1850 Gold Sovereign Victoria Young Head Shield London aVF gVF

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1850 Gold Sovereign Victoria Young Head Shield London aVF gVF

The British 185 Victoria shield sovereigns were known as the second (large) head portrait. The obverse was created by the famous engraver, William Wyon. They were struck in coin alignment in 22 carat gold.


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All 1850 sovereigns were minted in London. There are four variations of the 1850 sovereign, the usual design, an error where the 1 in 1849 has been replaced incorrectly by a Roman letter I, an error where the V in VICTORIA has been replaced by an upside down A and lastly, an overdate 8/5 where an 8 has been struck over the original date.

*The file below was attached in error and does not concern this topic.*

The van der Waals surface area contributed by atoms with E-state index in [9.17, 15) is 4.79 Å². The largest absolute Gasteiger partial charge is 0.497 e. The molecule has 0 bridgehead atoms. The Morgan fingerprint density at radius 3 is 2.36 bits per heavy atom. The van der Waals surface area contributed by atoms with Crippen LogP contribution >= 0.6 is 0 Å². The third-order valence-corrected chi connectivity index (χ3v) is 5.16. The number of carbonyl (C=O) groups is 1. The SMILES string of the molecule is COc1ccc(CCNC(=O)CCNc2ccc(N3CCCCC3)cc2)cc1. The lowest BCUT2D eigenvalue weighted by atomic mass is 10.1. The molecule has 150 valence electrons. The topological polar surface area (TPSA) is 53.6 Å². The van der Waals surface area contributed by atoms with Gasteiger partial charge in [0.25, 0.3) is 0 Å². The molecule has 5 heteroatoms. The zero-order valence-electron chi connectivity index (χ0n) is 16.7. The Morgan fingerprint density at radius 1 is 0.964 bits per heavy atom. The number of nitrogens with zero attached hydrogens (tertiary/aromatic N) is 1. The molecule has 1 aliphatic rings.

The obverse of the 1850 sovereign features the second young head portrait of the young Victoria at just 18 years old when she inherited the title. The second (large) head portrait covers more of the coin's surface. Victoria's hair is gracefully swept into a knot and is bound by two plain ribbons. The date is under the bust and the engraver's initials W.W. appear in relief in the truncation.

Designed by Royal Mint engraver, Jean Baptiste Merlen, the reverse features the shield design with the royal crown above. The shield is the Ensigns Armorial of the United Kingdom and is flanked on each side by a branch of laurel leaves. The branches are fastened with ribbons tied into a bow. Beneath the bow is an arrangement of a rose, a shamrock and a thistle signifying the unity of England, Ireland and Scotland with flower stops on either side. The legend of the reverse has been repositioned.